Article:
Students in front of display at 2015 First-Year Seminar Symposium

Hartwick Presents First-Year Seminar Symposium

November 30, 2016

Hartwick College will host its First-Year Seminar (FYS) Symposium today from 4 – 5:30 p.m. in the Stevens-German Library, Yager Hall, on the College campus. The event, which is free and open to the public, will provide the opportunity for first-year students to show off their work, ranging from research carried out in the areas of political change to displays of visual or performing arts. Appetizers, desserts, and beverages will be made available for all participants and guests.

Students from 17 different FYS classes have submitted their work and are slated to participate in the symposium. Presentations will include scholarly lectures, poster presentations, works of art, videos, and short monologues.

“The symposium highlights the breadth of the liberal arts curriculum Hartwick offers its first-year students,” said Provost and Vice President for Academic Affairs Dr. Michael Tannenbaum. “Students and their FYS instructors have been working diligently on these projects, and they are eager to share their work not only with other first-year students, but the entire Hartwick community.”

Sample presentations during the FYS Symposium include:

“Biology in Practice: Salamander Science” – Dr. Stan Sessions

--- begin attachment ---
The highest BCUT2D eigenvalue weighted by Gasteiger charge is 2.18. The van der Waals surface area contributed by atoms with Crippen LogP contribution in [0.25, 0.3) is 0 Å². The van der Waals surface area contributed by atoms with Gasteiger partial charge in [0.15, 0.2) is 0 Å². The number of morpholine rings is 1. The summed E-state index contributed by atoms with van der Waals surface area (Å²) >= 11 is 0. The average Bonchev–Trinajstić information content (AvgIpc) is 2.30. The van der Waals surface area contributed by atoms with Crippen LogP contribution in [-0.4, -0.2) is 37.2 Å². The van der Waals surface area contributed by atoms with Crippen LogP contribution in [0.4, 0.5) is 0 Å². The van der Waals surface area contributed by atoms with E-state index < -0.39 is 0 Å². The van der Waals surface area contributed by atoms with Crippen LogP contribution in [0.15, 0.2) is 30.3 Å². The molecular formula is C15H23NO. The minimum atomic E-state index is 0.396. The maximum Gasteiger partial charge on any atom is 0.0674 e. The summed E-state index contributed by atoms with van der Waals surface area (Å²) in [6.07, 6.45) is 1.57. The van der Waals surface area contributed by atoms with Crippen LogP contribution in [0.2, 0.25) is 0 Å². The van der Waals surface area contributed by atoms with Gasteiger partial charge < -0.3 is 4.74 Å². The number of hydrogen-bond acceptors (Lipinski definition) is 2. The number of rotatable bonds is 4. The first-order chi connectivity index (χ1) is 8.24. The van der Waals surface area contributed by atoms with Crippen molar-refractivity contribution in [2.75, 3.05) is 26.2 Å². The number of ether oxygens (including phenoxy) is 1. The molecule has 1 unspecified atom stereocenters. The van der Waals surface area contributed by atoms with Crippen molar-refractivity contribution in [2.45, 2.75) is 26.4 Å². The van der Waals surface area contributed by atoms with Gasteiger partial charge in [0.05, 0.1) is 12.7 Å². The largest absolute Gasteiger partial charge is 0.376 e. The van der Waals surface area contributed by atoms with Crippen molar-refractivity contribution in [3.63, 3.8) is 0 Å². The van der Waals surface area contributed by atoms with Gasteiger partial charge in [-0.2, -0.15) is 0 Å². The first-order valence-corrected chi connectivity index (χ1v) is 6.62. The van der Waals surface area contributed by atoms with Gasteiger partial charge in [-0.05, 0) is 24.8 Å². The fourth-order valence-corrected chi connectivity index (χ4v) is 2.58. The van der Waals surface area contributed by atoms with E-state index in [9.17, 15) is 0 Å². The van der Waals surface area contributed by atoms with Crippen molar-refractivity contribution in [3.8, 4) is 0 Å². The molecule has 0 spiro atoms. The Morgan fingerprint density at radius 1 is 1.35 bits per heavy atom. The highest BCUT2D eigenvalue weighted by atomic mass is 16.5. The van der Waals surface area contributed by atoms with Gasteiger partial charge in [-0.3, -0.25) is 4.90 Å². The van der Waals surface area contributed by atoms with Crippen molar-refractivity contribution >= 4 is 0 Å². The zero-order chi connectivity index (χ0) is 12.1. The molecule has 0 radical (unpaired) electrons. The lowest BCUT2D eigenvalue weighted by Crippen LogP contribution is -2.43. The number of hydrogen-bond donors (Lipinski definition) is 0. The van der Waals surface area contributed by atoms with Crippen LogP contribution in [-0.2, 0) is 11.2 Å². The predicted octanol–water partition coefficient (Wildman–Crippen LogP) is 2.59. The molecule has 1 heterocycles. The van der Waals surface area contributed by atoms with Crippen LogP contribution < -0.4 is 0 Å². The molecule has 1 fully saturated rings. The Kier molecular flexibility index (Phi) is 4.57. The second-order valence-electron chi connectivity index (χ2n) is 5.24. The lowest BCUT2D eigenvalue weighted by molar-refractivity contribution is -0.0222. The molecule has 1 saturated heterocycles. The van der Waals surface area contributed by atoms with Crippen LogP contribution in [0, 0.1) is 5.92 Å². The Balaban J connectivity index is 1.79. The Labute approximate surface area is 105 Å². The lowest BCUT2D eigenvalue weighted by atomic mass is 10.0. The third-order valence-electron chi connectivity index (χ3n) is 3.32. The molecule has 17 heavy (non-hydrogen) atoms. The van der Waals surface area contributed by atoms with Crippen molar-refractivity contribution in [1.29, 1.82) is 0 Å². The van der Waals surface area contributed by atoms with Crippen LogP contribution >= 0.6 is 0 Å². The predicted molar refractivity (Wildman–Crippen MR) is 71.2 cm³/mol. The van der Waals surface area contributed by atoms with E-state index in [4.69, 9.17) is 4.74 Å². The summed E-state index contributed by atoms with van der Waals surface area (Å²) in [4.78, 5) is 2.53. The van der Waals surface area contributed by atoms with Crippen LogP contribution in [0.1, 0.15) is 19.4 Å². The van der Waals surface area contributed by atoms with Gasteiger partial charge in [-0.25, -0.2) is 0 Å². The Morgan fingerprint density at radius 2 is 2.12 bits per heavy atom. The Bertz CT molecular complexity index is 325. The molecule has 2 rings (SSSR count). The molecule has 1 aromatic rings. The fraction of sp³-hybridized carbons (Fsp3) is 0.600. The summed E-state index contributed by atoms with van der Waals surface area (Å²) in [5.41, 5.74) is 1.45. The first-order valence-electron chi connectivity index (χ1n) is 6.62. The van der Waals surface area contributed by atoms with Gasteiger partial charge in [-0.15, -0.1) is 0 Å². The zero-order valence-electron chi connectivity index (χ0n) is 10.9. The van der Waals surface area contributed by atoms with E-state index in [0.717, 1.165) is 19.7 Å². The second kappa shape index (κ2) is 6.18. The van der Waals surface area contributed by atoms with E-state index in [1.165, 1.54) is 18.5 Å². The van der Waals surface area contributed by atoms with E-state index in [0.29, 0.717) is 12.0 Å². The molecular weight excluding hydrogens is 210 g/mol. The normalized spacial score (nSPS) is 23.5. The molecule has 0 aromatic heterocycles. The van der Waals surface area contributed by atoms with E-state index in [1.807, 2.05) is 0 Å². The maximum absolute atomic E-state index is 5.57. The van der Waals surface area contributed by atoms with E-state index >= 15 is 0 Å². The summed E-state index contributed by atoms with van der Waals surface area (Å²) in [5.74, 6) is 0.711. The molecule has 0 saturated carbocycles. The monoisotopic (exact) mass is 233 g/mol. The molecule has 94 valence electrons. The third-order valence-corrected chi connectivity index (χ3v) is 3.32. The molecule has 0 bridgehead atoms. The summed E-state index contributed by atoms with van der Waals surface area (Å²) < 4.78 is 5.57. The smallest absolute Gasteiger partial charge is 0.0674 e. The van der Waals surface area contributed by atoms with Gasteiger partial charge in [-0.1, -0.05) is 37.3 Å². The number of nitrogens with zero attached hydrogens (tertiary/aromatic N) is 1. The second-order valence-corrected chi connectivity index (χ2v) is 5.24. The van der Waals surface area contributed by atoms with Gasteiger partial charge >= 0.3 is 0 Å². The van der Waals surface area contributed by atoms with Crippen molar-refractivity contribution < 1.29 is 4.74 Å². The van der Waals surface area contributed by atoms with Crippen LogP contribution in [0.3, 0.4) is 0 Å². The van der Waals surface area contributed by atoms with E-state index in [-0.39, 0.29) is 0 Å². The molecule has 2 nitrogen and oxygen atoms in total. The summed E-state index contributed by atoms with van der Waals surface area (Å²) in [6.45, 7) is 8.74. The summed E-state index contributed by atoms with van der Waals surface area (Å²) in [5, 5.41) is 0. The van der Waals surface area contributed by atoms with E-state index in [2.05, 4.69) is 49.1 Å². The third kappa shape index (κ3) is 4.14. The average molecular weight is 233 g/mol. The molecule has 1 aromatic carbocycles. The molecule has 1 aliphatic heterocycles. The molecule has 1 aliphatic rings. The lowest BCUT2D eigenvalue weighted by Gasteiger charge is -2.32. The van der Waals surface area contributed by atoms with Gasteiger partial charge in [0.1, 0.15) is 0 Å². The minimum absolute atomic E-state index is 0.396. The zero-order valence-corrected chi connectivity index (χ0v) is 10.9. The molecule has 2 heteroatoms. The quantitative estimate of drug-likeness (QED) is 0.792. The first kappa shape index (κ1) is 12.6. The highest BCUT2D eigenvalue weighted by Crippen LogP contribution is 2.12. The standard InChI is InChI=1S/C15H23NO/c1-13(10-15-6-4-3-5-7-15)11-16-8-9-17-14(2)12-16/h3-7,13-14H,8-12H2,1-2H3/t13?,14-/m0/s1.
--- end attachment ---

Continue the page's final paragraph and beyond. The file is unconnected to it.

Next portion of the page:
The purpose of this presentation is to celebrate the fascinating group of amphibians that share the planet with us. Salamanders have been around for over 200 million years, have up to 40 times more DNA in their cells than humans, and are unique in their ability to regenerate most of their body parts, including their hearts and brains. The class will demonstrate what it has been working on over the semester. Featuring: Chomper the Giant Tiger Salamander, Igor the Russian Newt, and the Annual Salamander Races!

“Chocolate $Money$” – Professor Priscilla Wightman
Through a series of PowerPoint presentations, students will convey what they have learned about the financial performance of the world’s largest chocolate producers.

“Sympathy for the Devil: The Diabolic in Literature and Film” – Dr. Lisa Darien
In this course, students have explored the figure of the Devil from his first appearance as Satan in the Book of Job through more recent diabolical characters in literature, movies, television programs, and even video games. Students will share their research through poster presentations, and by serving some diabolical treats.

“Harry Potter’s England” – Dr. Cherilyn Lacy
Through panel presentations, students will consider how the Harry Potter novels reflect the history of race and class in 19th- and 20th-century Britain, as well as the similarities between the fictional Wizarding Wars and the First and Second World Wars.

“Foodways, Faith & Fairness” – Dr. Lisle Dalton
This course asks students to think seriously about food: How is it produced? How is it distributed? How is it cooked and shared? What symbolic meaning does it hold? How do communities build a shared vision of “the Good” around the things they eat? Students will present their research by serving some samples of things to eat and answering questions.

For more information, please contact First Year Seminar Symposium Coordinator Kathleen Carlson, Office of Academic Affairs, at 607-431-4136 or at